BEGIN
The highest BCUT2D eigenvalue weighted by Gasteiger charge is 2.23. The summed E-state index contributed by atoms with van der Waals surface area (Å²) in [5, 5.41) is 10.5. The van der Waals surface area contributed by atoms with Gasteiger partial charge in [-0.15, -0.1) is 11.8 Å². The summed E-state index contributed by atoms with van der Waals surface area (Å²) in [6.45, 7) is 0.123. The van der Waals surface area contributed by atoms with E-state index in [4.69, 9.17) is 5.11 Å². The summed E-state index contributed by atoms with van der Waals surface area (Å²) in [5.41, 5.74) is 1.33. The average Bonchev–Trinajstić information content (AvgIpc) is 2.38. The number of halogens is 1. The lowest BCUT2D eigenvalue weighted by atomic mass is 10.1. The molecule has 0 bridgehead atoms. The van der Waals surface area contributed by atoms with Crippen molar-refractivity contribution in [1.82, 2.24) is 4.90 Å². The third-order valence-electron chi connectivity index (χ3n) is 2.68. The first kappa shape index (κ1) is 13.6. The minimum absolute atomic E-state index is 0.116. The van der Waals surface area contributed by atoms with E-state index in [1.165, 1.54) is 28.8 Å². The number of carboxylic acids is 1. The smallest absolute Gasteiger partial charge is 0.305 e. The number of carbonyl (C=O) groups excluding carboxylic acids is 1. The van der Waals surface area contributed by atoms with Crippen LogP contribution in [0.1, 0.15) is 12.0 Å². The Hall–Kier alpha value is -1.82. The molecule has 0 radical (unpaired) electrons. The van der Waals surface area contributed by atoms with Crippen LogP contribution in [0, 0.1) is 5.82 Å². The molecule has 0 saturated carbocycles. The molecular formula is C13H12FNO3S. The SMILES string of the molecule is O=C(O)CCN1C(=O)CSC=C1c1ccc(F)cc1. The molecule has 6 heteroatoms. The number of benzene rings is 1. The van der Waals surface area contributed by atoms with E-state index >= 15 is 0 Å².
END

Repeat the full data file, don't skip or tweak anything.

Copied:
The highest BCUT2D eigenvalue weighted by Gasteiger charge is 2.23. The summed E-state index contributed by atoms with van der Waals surface area (Å²) in [5, 5.41) is 10.5. The van der Waals surface area contributed by atoms with Gasteiger partial charge in [-0.15, -0.1) is 11.8 Å². The summed E-state index contributed by atoms with van der Waals surface area (Å²) in [6.45, 7) is 0.123. The van der Waals surface area contributed by atoms with E-state index in [4.69, 9.17) is 5.11 Å². The summed E-state index contributed by atoms with van der Waals surface area (Å²) in [5.41, 5.74) is 1.33. The average Bonchev–Trinajstić information content (AvgIpc) is 2.38. The number of halogens is 1. The lowest BCUT2D eigenvalue weighted by atomic mass is 10.1. The molecule has 0 bridgehead atoms. The van der Waals surface area contributed by atoms with Crippen molar-refractivity contribution in [1.82, 2.24) is 4.90 Å². The third-order valence-electron chi connectivity index (χ3n) is 2.68. The first kappa shape index (κ1) is 13.6. The minimum absolute atomic E-state index is 0.116. The van der Waals surface area contributed by atoms with E-state index in [1.165, 1.54) is 28.8 Å². The number of carboxylic acids is 1. The smallest absolute Gasteiger partial charge is 0.305 e. The number of carbonyl (C=O) groups excluding carboxylic acids is 1. The van der Waals surface area contributed by atoms with Crippen LogP contribution in [0.1, 0.15) is 12.0 Å². The Hall–Kier alpha value is -1.82. The molecule has 0 radical (unpaired) electrons. The van der Waals surface area contributed by atoms with Crippen LogP contribution in [0, 0.1) is 5.82 Å². The molecule has 0 saturated carbocycles. The molecular formula is C13H12FNO3S. The SMILES string of the molecule is O=C(O)CCN1C(=O)CSC=C1c1ccc(F)cc1. The molecule has 6 heteroatoms. The number of benzene rings is 1. The van der Waals surface area contributed by atoms with E-state index >= 15 is 0 Å².